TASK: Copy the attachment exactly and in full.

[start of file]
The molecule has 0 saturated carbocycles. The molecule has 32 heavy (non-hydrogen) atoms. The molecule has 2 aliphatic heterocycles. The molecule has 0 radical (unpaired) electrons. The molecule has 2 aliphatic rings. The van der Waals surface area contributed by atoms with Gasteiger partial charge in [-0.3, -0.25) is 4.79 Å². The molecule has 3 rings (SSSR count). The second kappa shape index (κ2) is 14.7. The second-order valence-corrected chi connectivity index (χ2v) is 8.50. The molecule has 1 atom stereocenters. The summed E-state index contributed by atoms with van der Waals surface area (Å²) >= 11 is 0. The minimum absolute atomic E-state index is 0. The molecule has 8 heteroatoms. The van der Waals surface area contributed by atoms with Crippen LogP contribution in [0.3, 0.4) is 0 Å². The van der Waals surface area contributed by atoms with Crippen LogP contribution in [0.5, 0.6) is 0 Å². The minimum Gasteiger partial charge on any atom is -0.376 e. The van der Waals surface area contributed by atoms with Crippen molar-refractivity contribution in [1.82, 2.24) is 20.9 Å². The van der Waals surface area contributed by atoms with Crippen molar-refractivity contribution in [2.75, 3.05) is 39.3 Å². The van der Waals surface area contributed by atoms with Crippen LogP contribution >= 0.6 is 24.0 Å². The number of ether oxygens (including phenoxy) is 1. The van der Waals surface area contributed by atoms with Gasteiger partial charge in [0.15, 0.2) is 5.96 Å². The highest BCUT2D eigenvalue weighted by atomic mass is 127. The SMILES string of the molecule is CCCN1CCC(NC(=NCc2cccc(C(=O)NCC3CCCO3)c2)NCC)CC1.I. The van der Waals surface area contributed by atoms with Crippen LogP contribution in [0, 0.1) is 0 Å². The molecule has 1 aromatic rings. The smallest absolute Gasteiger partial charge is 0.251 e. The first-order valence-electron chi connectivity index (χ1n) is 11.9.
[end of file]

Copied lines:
The molecule has 0 saturated carbocycles. The molecule has 32 heavy (non-hydrogen) atoms. The molecule has 2 aliphatic heterocycles. The molecule has 0 radical (unpaired) electrons. The molecule has 2 aliphatic rings. The van der Waals surface area contributed by atoms with Gasteiger partial charge in [-0.3, -0.25) is 4.79 Å². The molecule has 3 rings (SSSR count). The second kappa shape index (κ2) is 14.7. The second-order valence-corrected chi connectivity index (χ2v) is 8.50. The molecule has 1 atom stereocenters. The summed E-state index contributed by atoms with van der Waals surface area (Å²) >= 11 is 0. The minimum absolute atomic E-state index is 0. The molecule has 8 heteroatoms. The van der Waals surface area contributed by atoms with Crippen LogP contribution in [0.3, 0.4) is 0 Å². The van der Waals surface area contributed by atoms with Crippen LogP contribution in [0.5, 0.6) is 0 Å². The minimum Gasteiger partial charge on any atom is -0.376 e. The van der Waals surface area contributed by atoms with Crippen molar-refractivity contribution in [1.82, 2.24) is 20.9 Å². The van der Waals surface area contributed by atoms with Crippen molar-refractivity contribution in [2.75, 3.05) is 39.3 Å². The van der Waals surface area contributed by atoms with Crippen LogP contribution >= 0.6 is 24.0 Å². The number of ether oxygens (including phenoxy) is 1. The van der Waals surface area contributed by atoms with Gasteiger partial charge in [0.15, 0.2) is 5.96 Å². The highest BCUT2D eigenvalue weighted by atomic mass is 127. The SMILES string of the molecule is CCCN1CCC(NC(=NCc2cccc(C(=O)NCC3CCCO3)c2)NCC)CC1.I. The van der Waals surface area contributed by atoms with Crippen LogP contribution in [0, 0.1) is 0 Å². The molecule has 1 aromatic rings. The smallest absolute Gasteiger partial charge is 0.251 e. The first-order valence-electron chi connectivity index (χ1n) is 11.9.